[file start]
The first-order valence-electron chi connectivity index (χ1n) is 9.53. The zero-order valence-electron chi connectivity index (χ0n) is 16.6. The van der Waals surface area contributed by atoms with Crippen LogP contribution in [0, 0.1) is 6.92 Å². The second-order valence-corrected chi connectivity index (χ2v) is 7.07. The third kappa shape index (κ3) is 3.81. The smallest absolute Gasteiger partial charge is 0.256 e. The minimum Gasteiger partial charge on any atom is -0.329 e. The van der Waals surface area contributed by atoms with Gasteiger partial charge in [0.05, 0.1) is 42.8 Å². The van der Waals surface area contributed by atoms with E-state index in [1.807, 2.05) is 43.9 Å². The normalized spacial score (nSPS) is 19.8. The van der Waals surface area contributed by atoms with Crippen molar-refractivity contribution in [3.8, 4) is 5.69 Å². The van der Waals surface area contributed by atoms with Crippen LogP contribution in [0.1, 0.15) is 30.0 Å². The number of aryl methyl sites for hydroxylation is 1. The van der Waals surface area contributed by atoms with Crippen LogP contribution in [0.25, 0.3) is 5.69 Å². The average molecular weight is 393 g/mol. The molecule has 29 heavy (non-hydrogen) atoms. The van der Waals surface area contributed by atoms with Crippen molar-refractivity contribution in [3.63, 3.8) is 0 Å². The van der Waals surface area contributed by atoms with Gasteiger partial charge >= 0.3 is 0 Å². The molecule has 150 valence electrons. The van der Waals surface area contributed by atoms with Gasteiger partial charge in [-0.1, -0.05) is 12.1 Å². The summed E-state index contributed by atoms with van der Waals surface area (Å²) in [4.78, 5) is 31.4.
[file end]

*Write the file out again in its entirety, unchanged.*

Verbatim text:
The first-order valence-electron chi connectivity index (χ1n) is 9.53. The zero-order valence-electron chi connectivity index (χ0n) is 16.6. The van der Waals surface area contributed by atoms with Crippen LogP contribution in [0, 0.1) is 6.92 Å². The second-order valence-corrected chi connectivity index (χ2v) is 7.07. The third kappa shape index (κ3) is 3.81. The smallest absolute Gasteiger partial charge is 0.256 e. The minimum Gasteiger partial charge on any atom is -0.329 e. The van der Waals surface area contributed by atoms with Gasteiger partial charge in [0.05, 0.1) is 42.8 Å². The van der Waals surface area contributed by atoms with E-state index in [1.807, 2.05) is 43.9 Å². The normalized spacial score (nSPS) is 19.8. The van der Waals surface area contributed by atoms with Crippen molar-refractivity contribution in [3.8, 4) is 5.69 Å². The van der Waals surface area contributed by atoms with Crippen LogP contribution in [0.1, 0.15) is 30.0 Å². The number of aryl methyl sites for hydroxylation is 1. The van der Waals surface area contributed by atoms with Crippen LogP contribution in [0.25, 0.3) is 5.69 Å². The average molecular weight is 393 g/mol. The molecule has 29 heavy (non-hydrogen) atoms. The van der Waals surface area contributed by atoms with Crippen molar-refractivity contribution in [3.63, 3.8) is 0 Å². The van der Waals surface area contributed by atoms with Gasteiger partial charge >= 0.3 is 0 Å². The molecule has 150 valence electrons. The van der Waals surface area contributed by atoms with Gasteiger partial charge in [-0.1, -0.05) is 12.1 Å². The summed E-state index contributed by atoms with van der Waals surface area (Å²) in [4.78, 5) is 31.4.